How to Use Creative Writing to Bear Witness: Sakinah Hofler (Transcript)

Full text of writer Sakinah Hofler’s talk titled “How to Use Creative Writing to Bear Witness” at TEDxUCincinnati conference.

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Sakinah Hofler – Writer

Have you ever seen something and you wish you could have said something, but you didn’t?

A second question I have is: Has something ever happened to you, you never said anything about it but you should have?

I’m interested in this idea of action. The difference between seeing something, which is basically passively observing in the actual act of bearing witness. Bearing witness means writing down something you have seen, something you have heard, something you have experienced.

The most important part of bearing witness is writing it down. It’s recording. Writing it down captures the memory, writing it down acknowledges its existence.

One of the biggest examples we have in history of someone bearing witness is Anne Frank’s diary. She simply wrote down what was happening to her, her family, about her confinement. And in doing so, we have a very intimate record of this family during one of the worst periods of our world’s history.

And I want to talk to you today about how to use creative writing, to bear witness. And I want to walk you through an exercise, which I want to do myself that I actually do with a lot of my collegiate students. These are future engineers, technicians, plumbers, basically they’re not creative writers. They don’t plan on becoming creative writers, but we use these exercises to kind of on solid things we’ve been keeping silent.

It’s a way to kind of unburden ourselves and it’s three simple steps:

So step one is to brainstorm and write it down.

And what I have my students do is I give them a prompt. And the prompt is the time when. And I want them to fill in that prompt with times they might have experienced something, heard something or seeing something, or seeing something and they could have intervened, but they didn’t. And I have them write it down as quickly as possible.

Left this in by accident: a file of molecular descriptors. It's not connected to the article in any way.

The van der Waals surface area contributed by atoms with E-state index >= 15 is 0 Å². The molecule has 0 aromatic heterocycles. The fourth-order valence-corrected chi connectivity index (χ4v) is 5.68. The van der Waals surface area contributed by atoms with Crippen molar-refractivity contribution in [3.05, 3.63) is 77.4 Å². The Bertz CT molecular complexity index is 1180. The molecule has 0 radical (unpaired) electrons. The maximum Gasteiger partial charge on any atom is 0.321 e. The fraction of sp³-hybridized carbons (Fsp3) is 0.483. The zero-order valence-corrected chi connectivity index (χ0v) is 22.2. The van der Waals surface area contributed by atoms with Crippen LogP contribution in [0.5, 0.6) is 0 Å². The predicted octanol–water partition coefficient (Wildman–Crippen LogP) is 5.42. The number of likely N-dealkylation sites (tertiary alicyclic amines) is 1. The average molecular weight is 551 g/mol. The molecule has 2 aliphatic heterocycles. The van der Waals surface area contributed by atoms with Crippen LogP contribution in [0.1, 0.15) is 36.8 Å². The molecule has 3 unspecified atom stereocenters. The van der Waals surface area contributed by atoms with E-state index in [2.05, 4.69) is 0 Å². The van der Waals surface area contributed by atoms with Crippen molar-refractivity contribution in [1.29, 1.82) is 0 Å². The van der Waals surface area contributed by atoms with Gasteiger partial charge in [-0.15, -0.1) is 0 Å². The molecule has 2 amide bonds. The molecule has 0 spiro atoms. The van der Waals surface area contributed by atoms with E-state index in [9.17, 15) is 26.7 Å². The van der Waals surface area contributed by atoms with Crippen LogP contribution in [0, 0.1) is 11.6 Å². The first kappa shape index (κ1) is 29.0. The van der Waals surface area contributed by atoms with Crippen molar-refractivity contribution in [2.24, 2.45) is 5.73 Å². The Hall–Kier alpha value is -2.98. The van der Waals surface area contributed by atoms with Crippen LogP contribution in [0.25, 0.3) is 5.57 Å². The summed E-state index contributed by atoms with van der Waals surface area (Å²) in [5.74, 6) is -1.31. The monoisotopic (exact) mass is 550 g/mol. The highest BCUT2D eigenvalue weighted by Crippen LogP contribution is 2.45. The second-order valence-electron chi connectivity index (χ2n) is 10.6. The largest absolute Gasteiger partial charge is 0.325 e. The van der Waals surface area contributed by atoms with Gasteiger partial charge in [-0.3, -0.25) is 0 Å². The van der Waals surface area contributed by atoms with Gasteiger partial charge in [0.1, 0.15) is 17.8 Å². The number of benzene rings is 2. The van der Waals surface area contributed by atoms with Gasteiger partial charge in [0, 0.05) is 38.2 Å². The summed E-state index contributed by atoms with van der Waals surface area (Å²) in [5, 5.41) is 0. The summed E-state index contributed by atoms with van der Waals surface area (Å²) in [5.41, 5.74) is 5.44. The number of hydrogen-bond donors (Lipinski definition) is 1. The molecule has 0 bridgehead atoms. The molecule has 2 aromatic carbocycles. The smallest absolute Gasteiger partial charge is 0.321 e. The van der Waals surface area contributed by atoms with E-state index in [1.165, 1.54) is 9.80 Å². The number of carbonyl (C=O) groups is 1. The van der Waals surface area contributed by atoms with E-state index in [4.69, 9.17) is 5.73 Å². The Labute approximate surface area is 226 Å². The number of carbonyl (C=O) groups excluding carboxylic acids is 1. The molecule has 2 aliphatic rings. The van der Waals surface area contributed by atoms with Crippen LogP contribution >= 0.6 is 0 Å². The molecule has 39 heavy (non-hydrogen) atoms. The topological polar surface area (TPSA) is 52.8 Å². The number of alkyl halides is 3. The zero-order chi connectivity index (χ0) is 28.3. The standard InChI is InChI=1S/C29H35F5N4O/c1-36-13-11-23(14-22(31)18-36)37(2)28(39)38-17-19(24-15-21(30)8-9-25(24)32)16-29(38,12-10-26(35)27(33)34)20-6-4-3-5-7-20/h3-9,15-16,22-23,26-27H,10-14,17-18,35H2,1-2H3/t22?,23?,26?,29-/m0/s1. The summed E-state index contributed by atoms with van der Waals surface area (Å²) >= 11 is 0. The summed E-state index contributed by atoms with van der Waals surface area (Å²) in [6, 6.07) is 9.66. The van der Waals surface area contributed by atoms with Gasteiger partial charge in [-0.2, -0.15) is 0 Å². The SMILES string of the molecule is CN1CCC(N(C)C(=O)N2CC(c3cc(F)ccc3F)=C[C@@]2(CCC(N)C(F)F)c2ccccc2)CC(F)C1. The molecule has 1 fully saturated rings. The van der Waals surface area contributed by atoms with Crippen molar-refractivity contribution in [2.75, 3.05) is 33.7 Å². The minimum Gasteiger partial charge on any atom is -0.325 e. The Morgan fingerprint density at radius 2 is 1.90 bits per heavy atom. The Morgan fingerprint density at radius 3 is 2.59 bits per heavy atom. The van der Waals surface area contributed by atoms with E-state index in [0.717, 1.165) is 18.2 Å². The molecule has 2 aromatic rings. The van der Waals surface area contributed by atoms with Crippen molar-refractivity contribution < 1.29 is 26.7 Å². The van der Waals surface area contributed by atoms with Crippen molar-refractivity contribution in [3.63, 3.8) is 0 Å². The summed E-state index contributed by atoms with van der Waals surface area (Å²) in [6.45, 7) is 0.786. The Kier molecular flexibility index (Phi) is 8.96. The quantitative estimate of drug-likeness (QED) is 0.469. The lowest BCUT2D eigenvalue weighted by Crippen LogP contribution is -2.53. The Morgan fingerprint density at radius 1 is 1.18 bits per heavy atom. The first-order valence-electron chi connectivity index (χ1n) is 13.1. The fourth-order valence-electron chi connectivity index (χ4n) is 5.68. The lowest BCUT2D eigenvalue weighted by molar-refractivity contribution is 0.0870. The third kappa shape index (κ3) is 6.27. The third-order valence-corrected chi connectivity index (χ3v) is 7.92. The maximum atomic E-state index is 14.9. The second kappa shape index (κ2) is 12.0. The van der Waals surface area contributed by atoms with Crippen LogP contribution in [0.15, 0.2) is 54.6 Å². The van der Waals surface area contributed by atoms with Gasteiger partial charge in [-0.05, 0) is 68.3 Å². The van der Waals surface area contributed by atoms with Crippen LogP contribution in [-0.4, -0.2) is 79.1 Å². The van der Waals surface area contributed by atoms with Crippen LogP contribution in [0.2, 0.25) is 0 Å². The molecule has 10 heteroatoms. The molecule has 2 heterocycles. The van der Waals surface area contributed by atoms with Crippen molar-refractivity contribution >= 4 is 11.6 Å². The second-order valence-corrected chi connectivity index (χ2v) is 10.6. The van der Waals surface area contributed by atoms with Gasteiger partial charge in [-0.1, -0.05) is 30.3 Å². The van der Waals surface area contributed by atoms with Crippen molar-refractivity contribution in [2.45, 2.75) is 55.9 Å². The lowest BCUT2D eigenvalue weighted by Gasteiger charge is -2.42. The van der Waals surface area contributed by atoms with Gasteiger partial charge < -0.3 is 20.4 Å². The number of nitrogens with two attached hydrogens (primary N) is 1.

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So I’ll give you an example of some of the things I would write down:

The time when a few months after 9/11… and two boys dare themselves to touch me… and they did…The time when my sister and I were walking in a city and a guy spotted us and called us terrorists.

The time way back, when I went to a very odd middle school and girls a couple of years older than me would be a married off to men, nearly double their age.

The time when a friend put the gun on me… the time when I went to a going away luncheon for a co-worker and a big boss questioned my lineage for 45 minutes.

And there are times when I have seen something and I haven’t intervened. For example, the time when I was on a train and I witnessed a father beating his toddler son, and I didn’t do anything. Many a times I’ve walked by someone who was homeless and in need. They’ve asked me for money. And I walked around them and I did not acknowledge their humanity.

And the list could go on and on. But you want to think of times when something might’ve happened sexually. Times when you’ve been keeping things repressed. And times with our families, because our families… we love them. But at the same time, we don’t talk about things.

So we may not talk about the family member who has been using drugs or abusing alcohol. We don’t talk about the family member who might have severe mental illness; we will say something like, “Oh, they’ve always been that way.” And we hope that in not talking about it, and not acknowledging it, we can act like it doesn’t exist; that will somehow fix itself.

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